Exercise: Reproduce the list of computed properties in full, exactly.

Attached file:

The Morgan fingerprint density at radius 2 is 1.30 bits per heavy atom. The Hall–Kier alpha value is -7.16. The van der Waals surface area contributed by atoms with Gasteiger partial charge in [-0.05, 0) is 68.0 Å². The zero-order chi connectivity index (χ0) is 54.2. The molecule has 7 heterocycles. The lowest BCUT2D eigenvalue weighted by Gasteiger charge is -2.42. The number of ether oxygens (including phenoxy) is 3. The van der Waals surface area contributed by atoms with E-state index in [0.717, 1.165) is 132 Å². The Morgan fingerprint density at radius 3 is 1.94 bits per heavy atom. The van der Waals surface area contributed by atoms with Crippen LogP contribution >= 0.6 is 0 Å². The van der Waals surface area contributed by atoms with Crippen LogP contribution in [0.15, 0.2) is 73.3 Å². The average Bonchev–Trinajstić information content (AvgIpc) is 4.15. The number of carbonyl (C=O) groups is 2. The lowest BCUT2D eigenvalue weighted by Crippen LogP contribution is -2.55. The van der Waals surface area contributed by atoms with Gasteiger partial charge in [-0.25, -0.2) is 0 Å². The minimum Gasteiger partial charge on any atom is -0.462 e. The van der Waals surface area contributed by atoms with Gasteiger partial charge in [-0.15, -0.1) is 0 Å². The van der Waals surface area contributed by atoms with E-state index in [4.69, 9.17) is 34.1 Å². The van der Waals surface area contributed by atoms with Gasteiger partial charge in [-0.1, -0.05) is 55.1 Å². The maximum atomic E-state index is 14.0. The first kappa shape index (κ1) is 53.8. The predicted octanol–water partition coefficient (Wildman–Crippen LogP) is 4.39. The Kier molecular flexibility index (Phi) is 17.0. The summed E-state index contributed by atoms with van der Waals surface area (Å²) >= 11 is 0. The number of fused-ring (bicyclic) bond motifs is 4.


The Morgan fingerprint density at radius 2 is 1.30 bits per heavy atom. The Hall–Kier alpha value is -7.16. The van der Waals surface area contributed by atoms with Gasteiger partial charge in [-0.05, 0) is 68.0 Å². The zero-order chi connectivity index (χ0) is 54.2. The molecule has 7 heterocycles. The lowest BCUT2D eigenvalue weighted by Gasteiger charge is -2.42. The number of ether oxygens (including phenoxy) is 3. The van der Waals surface area contributed by atoms with E-state index in [0.717, 1.165) is 132 Å². The Morgan fingerprint density at radius 3 is 1.94 bits per heavy atom. The van der Waals surface area contributed by atoms with Crippen LogP contribution >= 0.6 is 0 Å². The van der Waals surface area contributed by atoms with Crippen LogP contribution in [0.15, 0.2) is 73.3 Å². The average Bonchev–Trinajstić information content (AvgIpc) is 4.15. The number of carbonyl (C=O) groups is 2. The lowest BCUT2D eigenvalue weighted by Crippen LogP contribution is -2.55. The van der Waals surface area contributed by atoms with Gasteiger partial charge in [-0.25, -0.2) is 0 Å². The minimum Gasteiger partial charge on any atom is -0.462 e. The van der Waals surface area contributed by atoms with Gasteiger partial charge in [-0.15, -0.1) is 0 Å². The van der Waals surface area contributed by atoms with E-state index in [4.69, 9.17) is 34.1 Å². The van der Waals surface area contributed by atoms with Gasteiger partial charge in [-0.1, -0.05) is 55.1 Å². The maximum atomic E-state index is 14.0. The first kappa shape index (κ1) is 53.8. The predicted octanol–water partition coefficient (Wildman–Crippen LogP) is 4.39. The Kier molecular flexibility index (Phi) is 17.0. The summed E-state index contributed by atoms with van der Waals surface area (Å²) >= 11 is 0. The number of fused-ring (bicyclic) bond motifs is 4.